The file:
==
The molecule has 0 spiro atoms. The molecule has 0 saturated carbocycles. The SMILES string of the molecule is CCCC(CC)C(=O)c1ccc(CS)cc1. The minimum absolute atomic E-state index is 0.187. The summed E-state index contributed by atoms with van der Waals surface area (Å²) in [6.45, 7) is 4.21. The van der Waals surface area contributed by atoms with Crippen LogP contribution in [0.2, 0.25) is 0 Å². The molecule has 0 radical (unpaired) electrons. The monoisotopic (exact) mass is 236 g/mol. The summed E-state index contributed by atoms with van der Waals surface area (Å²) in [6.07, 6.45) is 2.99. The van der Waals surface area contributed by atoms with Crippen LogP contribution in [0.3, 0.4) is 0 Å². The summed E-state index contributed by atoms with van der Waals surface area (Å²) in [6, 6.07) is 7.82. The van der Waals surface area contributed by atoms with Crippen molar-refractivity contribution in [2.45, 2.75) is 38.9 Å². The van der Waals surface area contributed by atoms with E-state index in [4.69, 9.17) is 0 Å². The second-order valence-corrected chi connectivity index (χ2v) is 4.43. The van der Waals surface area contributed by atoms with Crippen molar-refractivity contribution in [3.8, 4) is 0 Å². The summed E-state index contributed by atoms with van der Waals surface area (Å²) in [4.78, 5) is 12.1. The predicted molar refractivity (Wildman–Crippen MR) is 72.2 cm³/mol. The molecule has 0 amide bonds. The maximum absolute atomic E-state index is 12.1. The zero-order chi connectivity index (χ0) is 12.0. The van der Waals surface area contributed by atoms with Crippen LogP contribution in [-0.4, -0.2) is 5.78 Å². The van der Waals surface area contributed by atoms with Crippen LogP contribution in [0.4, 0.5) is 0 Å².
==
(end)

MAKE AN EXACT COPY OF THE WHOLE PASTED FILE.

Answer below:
The molecule has 0 spiro atoms. The molecule has 0 saturated carbocycles. The SMILES string of the molecule is CCCC(CC)C(=O)c1ccc(CS)cc1. The minimum absolute atomic E-state index is 0.187. The summed E-state index contributed by atoms with van der Waals surface area (Å²) in [6.45, 7) is 4.21. The van der Waals surface area contributed by atoms with Crippen LogP contribution in [0.2, 0.25) is 0 Å². The molecule has 0 radical (unpaired) electrons. The monoisotopic (exact) mass is 236 g/mol. The summed E-state index contributed by atoms with van der Waals surface area (Å²) in [6.07, 6.45) is 2.99. The van der Waals surface area contributed by atoms with Crippen LogP contribution in [0.3, 0.4) is 0 Å². The summed E-state index contributed by atoms with van der Waals surface area (Å²) in [6, 6.07) is 7.82. The van der Waals surface area contributed by atoms with Crippen molar-refractivity contribution in [2.45, 2.75) is 38.9 Å². The van der Waals surface area contributed by atoms with E-state index in [4.69, 9.17) is 0 Å². The second-order valence-corrected chi connectivity index (χ2v) is 4.43. The van der Waals surface area contributed by atoms with Crippen molar-refractivity contribution in [3.8, 4) is 0 Å². The summed E-state index contributed by atoms with van der Waals surface area (Å²) in [4.78, 5) is 12.1. The predicted molar refractivity (Wildman–Crippen MR) is 72.2 cm³/mol. The molecule has 0 amide bonds. The maximum absolute atomic E-state index is 12.1. The zero-order chi connectivity index (χ0) is 12.0. The van der Waals surface area contributed by atoms with Crippen LogP contribution in [-0.4, -0.2) is 5.78 Å². The van der Waals surface area contributed by atoms with Crippen LogP contribution in [0.4, 0.5) is 0 Å².